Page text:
A federal judge on Thursday urged federal and state environmental officials to take real, concrete steps toward reducing pollution in the Florida Everglades and move away from the endless court battles that have stalled progress for more than two decades.
Saying he is committed to holding government's "feet to the fire," U.S. District Judge Alan Gold pressed the U.S. Environmental Protection Agency and the state of Florida to work out the differences in competing Everglades restoration plans and come up with a guaranteed way to pay for the costly work.
"Elsewise, what we're doing is going around in circles, again, trying to fine-tune something without the ability to implement it," Gold said. "We ought to be able to state clearly what we can do and can't do."
The hearing was the latest of many in a lawsuit originally filed in 2004 by the Miccosukee Indian tribe _ whose reservation is in the Everglades _ claiming state and federal agencies have repeatedly failed to enforce Clean Water Act standards in the vast wetlands. An even older lawsuit over many of the same issues dates to 1988.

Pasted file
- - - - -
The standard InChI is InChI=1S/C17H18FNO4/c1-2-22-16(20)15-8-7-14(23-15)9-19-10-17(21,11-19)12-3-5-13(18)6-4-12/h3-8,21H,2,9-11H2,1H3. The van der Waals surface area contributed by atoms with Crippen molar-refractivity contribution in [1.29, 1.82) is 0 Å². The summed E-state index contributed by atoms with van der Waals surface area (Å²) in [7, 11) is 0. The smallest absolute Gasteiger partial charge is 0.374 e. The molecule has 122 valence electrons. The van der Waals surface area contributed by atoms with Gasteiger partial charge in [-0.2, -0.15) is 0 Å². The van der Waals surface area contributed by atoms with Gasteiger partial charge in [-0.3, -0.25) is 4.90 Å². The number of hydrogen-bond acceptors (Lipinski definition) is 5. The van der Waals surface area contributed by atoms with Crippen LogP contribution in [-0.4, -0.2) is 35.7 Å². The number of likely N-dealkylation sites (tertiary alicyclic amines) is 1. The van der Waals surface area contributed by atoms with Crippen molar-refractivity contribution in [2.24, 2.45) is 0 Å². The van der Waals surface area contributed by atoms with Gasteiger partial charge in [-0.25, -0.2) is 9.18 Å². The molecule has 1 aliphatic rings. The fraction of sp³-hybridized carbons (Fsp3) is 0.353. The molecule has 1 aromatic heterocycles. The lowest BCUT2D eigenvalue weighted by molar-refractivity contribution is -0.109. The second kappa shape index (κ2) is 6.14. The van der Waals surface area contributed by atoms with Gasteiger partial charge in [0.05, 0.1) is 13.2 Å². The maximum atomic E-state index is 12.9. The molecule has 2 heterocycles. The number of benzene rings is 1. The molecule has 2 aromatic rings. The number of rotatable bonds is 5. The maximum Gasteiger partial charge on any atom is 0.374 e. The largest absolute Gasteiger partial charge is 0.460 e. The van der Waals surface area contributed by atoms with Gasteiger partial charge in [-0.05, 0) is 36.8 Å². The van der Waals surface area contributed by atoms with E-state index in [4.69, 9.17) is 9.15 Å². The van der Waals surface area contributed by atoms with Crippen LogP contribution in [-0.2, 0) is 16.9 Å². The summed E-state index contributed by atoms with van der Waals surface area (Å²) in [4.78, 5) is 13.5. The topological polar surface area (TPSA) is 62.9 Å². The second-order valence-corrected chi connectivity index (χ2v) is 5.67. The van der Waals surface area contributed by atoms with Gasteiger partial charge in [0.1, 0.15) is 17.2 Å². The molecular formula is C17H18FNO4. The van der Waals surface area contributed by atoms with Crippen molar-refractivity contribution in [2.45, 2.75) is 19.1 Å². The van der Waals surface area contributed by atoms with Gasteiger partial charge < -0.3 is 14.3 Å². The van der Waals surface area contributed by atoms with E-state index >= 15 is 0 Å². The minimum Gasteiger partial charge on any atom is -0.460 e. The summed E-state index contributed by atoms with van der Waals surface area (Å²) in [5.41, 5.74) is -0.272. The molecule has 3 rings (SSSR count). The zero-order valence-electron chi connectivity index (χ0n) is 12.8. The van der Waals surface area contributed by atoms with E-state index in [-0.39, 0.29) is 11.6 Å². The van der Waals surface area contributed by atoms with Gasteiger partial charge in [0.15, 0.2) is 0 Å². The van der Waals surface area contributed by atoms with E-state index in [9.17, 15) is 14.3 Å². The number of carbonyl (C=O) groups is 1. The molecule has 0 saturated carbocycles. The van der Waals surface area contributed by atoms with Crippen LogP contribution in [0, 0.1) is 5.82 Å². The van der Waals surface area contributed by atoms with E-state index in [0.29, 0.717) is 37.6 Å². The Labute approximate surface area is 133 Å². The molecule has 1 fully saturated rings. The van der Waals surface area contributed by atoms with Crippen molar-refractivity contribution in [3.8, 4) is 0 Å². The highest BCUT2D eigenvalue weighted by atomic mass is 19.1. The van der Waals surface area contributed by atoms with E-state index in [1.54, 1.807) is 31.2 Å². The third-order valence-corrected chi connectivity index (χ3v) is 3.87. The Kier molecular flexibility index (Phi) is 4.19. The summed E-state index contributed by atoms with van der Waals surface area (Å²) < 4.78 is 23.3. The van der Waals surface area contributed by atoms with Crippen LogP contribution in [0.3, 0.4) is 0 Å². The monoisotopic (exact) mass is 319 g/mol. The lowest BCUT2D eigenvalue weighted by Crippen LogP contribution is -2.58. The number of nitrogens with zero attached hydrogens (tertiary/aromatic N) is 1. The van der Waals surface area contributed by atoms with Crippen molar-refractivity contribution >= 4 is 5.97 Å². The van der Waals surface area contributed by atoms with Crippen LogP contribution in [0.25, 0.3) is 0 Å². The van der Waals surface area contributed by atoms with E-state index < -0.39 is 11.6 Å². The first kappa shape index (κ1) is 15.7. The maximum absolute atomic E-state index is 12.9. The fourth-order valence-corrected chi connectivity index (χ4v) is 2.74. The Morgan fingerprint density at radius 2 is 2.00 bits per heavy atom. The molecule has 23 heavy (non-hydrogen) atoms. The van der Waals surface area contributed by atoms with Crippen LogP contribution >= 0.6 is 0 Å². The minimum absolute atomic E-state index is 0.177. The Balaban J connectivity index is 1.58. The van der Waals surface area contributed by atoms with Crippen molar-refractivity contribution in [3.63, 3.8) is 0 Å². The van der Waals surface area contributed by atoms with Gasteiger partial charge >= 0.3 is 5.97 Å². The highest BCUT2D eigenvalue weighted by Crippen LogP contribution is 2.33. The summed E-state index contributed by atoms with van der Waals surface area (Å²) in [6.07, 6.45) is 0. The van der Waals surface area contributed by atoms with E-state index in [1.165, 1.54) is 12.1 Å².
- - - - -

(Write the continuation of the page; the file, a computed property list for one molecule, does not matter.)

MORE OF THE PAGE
Last year under Gold's watch, the EPA proposed a new $1 billion restoration plan focused on expanding huge manmade, buffering marshes used to filter phosphorous from the water before it flows into the Everglades. The phosphorous comes from fertilizer used on farms such as sugar plantations and suburban yards, promoting growth of unhealthy vegetation and choking out native plants.
A few months later, Republican Gov. Rick Scott proposed an alternative that the state's attorneys described Thursday as less time-consuming and less costly. The EPA is reviewing that plan to see if it meets federal water quality standards, even as the agency tussles with the state over authority to issue water discharge permits.
"We want to get on with the business of restoring the Everglades," said Christopher Kise, attorney for the state Department of Environmental Protection. "We haven't lost any momentum. To the contrary, we have gained momentum in the past several months."
Anyone who has followed the Everglades lawsuits has heard similar sentiments before, usually with less-than-desirable results. Paul Schwiep, attorney for the Friends of the Everglades, noted that the state's new proposal came only after the EPA seemed poised to take over much of the control of restoration following orders issued last year by Gold.
"We do have some skepticism about this, but we are willing to talk," Schwiep said.
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